Pork belly has been my weakness lately.  So lovely and meaty.  And fatty.  In the best kind of way.  It’s also inexpensive and a cut that a lot of chefs love.  Add it to your repertiore and you’ll find a hundred ways to make it.

This meal is a completely fix-it-and-forget-it kind of dinner.  Toss the belly in some dashi and braise all day.  Cook up some somen in two minutes, toss all together with some seasonal vegetables (last of the green peppers, a few green onions, a carrot) or just some finely sliced shiso.  Some fresh ginger would be great, too.  Dinner’s done.  Who’s hungry?

PK’s Pork Belly with Somen, serves two to three

1 pound pork belly

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October 5, 2011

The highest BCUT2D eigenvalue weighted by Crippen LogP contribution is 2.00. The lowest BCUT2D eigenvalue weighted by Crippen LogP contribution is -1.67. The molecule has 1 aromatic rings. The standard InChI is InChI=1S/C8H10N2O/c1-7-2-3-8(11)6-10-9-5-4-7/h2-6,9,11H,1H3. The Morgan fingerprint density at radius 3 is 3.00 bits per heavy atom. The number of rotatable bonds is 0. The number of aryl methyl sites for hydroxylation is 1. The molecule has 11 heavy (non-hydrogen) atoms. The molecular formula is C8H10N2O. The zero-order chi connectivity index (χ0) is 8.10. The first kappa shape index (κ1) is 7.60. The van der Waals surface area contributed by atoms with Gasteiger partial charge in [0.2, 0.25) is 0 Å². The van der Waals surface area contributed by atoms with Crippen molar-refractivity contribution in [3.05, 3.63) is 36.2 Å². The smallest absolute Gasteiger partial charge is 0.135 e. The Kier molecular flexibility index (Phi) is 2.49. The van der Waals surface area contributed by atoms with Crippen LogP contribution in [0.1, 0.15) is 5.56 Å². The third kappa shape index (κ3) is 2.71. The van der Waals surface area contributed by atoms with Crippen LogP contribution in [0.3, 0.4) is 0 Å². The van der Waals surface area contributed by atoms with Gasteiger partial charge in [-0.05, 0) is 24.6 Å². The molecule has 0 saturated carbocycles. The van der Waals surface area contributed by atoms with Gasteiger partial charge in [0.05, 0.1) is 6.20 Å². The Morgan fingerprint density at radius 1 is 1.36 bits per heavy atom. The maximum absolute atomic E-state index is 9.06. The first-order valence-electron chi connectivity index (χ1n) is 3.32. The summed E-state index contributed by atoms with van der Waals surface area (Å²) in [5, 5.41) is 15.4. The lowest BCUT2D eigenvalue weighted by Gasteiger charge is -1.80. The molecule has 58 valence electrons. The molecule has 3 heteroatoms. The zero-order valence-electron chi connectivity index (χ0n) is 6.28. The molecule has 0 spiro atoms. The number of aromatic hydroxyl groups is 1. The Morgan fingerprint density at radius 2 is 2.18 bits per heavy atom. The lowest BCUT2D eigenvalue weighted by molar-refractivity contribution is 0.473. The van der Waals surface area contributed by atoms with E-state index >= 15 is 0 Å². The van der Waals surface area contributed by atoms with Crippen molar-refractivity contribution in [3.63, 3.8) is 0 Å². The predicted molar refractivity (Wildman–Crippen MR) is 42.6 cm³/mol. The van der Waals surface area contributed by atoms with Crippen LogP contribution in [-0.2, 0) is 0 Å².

Local Foods Week | Rabbit

 

Sometimes dinner is completely off the grid.  Tonight’s rabbit was an example of that.  Not purchased at a store or farmer’s market, simply gifted to me from generous friends who have local farmer friends.  The dinners, over two nights, could not have embodied the essence of local more than that.

Spot the backyard bunny. No, this was not dinner.

For the squeamish, let me tell you that a beautifully raised, local rabbit might strike you as tasting a whole lot like turkey.  For the more adventurous, it is light, meaty and absolutely delicious.  It is a protein entirely worth hunting down (albeit grocery shopping or the actual in-the-woods kind) to find responsibly-raised meat.